A wonderful part of serving as AG was the relationships built with other law enforcement agencies. We could not do what we do every day without the help of fellow law enforcement. These men and women put their lives on the line every day, miss family time, and work long hours in order to protect you and yours. They do not seek appreciation, but they deserve every bit, and I thank them sincerely for their service to Mississippi. I will continue to support law enforcement.
God has always opened and closed doors in my life. I usually did not see it happening until looking back in hindsight. I will reopen my deceased father’s law office in Houston, where he practiced for 45 years.
I believe we have left our state a stronger and safer place to call home, and I hope that you are equally as proud as I am of the work the Mississippi Attorney General’s Office has accomplished over the last 16 years. All of our achievements are due to the most dedicated folks in Mississippi who work in this office. My staff are true public servants, and I consider myself blessed to have met and worked with them.
Thank you, again, for the opportunity to serve and protect you. It has been the greatest honor of my life. God bless you, and God bless Mississippi.”
A Vardaman resident was arrested Monday and charged with two counts of possession of child pornography and one count of sexual battery, Attorney General Jim Hood announced.
Melvin Lee Cardwell, 25, was arrested at his home by investigators of the Attorney General’s Cyber Crime Unit following an investigation into his suspicious online activity. Investigators seized numerous electronic devices belonging to Cardwell.
Cardwell was booked into the Calhoun County jail with a $20,000 bond set for each count. If convicted, he faces up to 40 years for each child exploitation count. Additionally, he faces life in prison for the sexual battery count. A charge is merely an accusation, and a defendant is presumed innocent unless and until proven guilty beyond a reasonable doubt in a court of law.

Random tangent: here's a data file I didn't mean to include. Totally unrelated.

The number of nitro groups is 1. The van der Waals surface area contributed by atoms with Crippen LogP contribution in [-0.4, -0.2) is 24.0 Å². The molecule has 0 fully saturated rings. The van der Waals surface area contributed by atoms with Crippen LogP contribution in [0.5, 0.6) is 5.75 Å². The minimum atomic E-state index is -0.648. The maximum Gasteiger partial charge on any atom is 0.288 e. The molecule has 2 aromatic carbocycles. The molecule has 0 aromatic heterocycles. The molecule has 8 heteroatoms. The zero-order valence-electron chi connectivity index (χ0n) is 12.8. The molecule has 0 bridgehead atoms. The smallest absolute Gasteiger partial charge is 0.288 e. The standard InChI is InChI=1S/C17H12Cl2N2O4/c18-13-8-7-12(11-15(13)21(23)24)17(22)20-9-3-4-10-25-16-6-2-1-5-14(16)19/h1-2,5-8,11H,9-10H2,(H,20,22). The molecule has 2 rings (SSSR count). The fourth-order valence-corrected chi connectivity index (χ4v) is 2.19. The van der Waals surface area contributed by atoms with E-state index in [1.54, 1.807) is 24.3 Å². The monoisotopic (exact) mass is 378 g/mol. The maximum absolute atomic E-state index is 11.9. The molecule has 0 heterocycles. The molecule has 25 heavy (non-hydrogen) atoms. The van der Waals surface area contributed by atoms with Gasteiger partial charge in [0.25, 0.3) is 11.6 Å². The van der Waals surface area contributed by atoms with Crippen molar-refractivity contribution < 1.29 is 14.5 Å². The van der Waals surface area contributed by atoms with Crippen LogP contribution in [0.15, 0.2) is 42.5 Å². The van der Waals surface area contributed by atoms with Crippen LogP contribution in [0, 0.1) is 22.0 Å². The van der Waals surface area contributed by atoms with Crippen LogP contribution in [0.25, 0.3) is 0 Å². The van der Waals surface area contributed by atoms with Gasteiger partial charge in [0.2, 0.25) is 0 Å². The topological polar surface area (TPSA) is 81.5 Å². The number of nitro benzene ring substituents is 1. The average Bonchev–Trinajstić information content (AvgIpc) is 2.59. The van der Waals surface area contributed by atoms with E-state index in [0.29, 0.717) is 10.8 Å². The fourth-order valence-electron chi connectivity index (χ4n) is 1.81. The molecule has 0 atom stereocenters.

This case was investigated by the AG’s Internet Crimes Against Children (ICAC) Task Force with assistance from the Calhoun County Sheriff’s Office. Prosecution will be handled by Special Assistant Attorney General Brandon Ogburn.
Anika Moore Bruner, 22, will spend 20 years behind bars for producing child pornography and committing sexual battery of a minor child, Attorney General Jim Hood announced.
Bruner appeared before Harrison County Circuit Court Judge Christopher L. Schmidt on October 28 and entered an open plea of guilty to one count of child exploitation and one count of sexual battery. Judge Schmidt sentenced Bruner on Monday to serve 20 years on each count with the sentences running concurrently. An open plea means the defendant refused to accept the state’s recommendation and instead threw herself on the mercy of the court.